Central Avenue at McCord Road will be closed beginning Saturday, November 6, through Tuesday, November 9. This marks the end of the Phase I sewer work that has torn up Sylvania streets, though Phase II is already in the works.
"This is the final leg of that project, and the most invasive part of it in terms of the traveling public," says Joseph E. Shaw, P.E., P.S., City of Sylvania Deputy Director of Public Works. "We're closing a road that gets 40,000-45,000 cars a day. But once the work under Central is done, that's the last phase of the project and it's finished. There will button up work to do, some pavement restoration work that will need to be done, and they'll restore some of the grass areas that were disturbed, especially up by US 23, but the traveling public will really see them gone by mid-November "
Shaw says the current sewer project is good maintenance, and should keep the sewer in good working order for another fifty years.
"We thank our residents for their patience, I know it's been tough at times, navigating traffic, and stuff like that," says Shaw. "But a little bit of inconvenience is certainly better than a lot of inconvenience. If we were to dig and replace this thing it would be an 18-month project."
Shaw says that the weather has affected the entire project, and if Sylvania gets a massive rain two days before the November 6 closure, it will probably move that date. Other than the rain, Shaw says things have been going smoothly.
"It's actually gone really well," Shaw says of the Phase I project. "We've had a couple of hiccups here and there, with some questions and some upset people, but it happens with every project. For the most, part it's gone really well."
However, there was one accident during the project.
"On Sylvania Avenue east of McCord, we were in lining operations that day, and a gentleman who was coming eastbound on Sylvania Avenue fell asleep at the wheel," Shaw recalls. "He apparently suffers from narcolepsy, and he ran into our lining truck."
Shaw says that the work truck had to be taken out of service, but the crew was not injured.
"We were actually very, very fortunate that nobody was killed. He hit the truck going full speed, 35-40 miles per hour," Shaw says. He believes the driver was transported to the hospital with superficial injuries. "Thank God, if there was anyone in the truck it could have been bad. But they were all up at the front part of the operation, so it was good luck I guess that nobody got hurt, other than the driver. "
As Phase ! wraps up, Phase II is already getting underway, with the bidding process open to contractors.
"Phase II will go from Eaglehurst and Sylvania Avenue, up Eaglehurst, onto Lancelot, " Shaw says. "That will be in 2022, there is no set date as of yet for when the contractors will start. They could come in in the spring, they could come in in the fall, it's just how things work into their schedule."
Shaw foresees the impact on drivers to be much less with Phase II.
"The good part is that it's in more residential areas, so the impact will be mostly to those folks, and their impact won't be that much at all. There may be a small maintenance of traffic that we have to do, like at the intersection of Sylvania and Eaglehurst, but for the most part this one will be much, much, much, less invasive, from a traffic perspective, than the first phase."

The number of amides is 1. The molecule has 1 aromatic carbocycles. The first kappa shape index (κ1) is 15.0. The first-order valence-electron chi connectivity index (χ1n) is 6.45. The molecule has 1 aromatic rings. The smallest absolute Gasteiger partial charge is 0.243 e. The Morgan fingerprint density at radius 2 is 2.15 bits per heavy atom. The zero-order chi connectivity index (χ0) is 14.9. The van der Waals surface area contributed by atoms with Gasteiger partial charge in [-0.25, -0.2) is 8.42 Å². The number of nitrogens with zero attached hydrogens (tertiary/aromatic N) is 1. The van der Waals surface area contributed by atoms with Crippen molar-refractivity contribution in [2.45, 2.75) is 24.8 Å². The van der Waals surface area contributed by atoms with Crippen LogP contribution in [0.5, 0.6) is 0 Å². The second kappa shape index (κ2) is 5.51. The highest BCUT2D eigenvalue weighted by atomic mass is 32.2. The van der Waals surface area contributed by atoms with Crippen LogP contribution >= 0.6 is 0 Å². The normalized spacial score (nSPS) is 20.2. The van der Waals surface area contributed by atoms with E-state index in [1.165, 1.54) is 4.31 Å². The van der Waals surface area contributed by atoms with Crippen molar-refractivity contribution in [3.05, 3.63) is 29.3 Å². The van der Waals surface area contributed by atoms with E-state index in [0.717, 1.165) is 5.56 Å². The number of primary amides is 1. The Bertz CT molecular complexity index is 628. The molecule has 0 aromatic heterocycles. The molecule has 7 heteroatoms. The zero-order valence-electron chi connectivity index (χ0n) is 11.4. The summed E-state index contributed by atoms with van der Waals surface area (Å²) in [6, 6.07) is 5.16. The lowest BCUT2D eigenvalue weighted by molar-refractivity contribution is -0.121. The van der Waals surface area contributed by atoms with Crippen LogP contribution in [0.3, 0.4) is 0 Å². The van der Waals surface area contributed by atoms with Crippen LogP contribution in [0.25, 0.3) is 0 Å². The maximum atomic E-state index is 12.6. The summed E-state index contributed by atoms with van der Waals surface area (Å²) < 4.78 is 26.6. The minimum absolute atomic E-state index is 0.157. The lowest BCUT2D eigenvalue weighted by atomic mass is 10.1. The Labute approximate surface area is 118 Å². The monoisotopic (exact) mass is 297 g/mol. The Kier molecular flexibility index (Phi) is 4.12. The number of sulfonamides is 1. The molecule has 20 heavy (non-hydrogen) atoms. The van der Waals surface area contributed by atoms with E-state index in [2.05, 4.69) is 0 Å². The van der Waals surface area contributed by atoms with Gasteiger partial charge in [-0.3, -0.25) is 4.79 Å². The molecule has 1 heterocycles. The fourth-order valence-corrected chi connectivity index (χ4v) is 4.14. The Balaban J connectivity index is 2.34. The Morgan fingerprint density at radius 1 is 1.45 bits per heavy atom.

Once Phase II is complete, Sylvania's sewer system should be good to go for decades to come. The system getting the rehabilitation work now was originally put in during the 1970s, when Sylvania's waste water switched directions.
"Our waste water used to go to Toledo, down Laskey to Talmadge," Shaw explains. "In the 70's, the new sewer system was put in so we could pump it to Maumee instead. The pump station for Sylvania is behind Burger King on Monroe Street. It gets pumped to where Eaglehurst and Lancelot is, and then it flows by gravity the rest of the way down Sylvania Avenue, McCord, and then ultimately to Central Avenue. Central Avenue is where our service area ends and the County service area picks it up. They take our sewage all the way down McCord Road and then ultimately to the County's plant, near Fallen Timbers, on the river."
For those who may have heard the news of serous sewer troubles for Sylvania's neighbors to the south, Shaw explains why what happened in Maumee could never happen here.
"Maumee has a combined sewer system, storm water and waster water co-mingle with each other," explains Shaw. "Those systems usually have designated overflows, where they are allowed to discharge a certain amount of waste, given whatever the EPA tells you that you can do. It looks like Maumee, for years, was supposed to be addressing those overflows or eliminating them. I'm not privy to what they do, but that is how their system operates. They can pretty much take most of everything, but on really big rain events they probably can't and that's when they overflow into the Maumee river."
Sylvania, on the other hand, has completely separate systems for waste water and storm water.
"We are fortunate that we have a completely different system than Maumee," Shaw says. "Maumee is a lot older than we are, truthfully, so that's what they did back in the 1800s. We're fortunate we don't have to manage a system like that."
Ten Mile Creek is storm water drainage only, no waste water makes its way into the stream. It's fed with run-off from agricultural fields to the west of Sylvania. Farm tiles, field drainage, and roadway drainage ends up conveying across Sylvania through the creek, eventually working its way through Sylvania and into Toledo where it becomes to Ottawa River.
Contact Joe Shaw with questions or concerns at 419-885-8967. Also see additional resources below.
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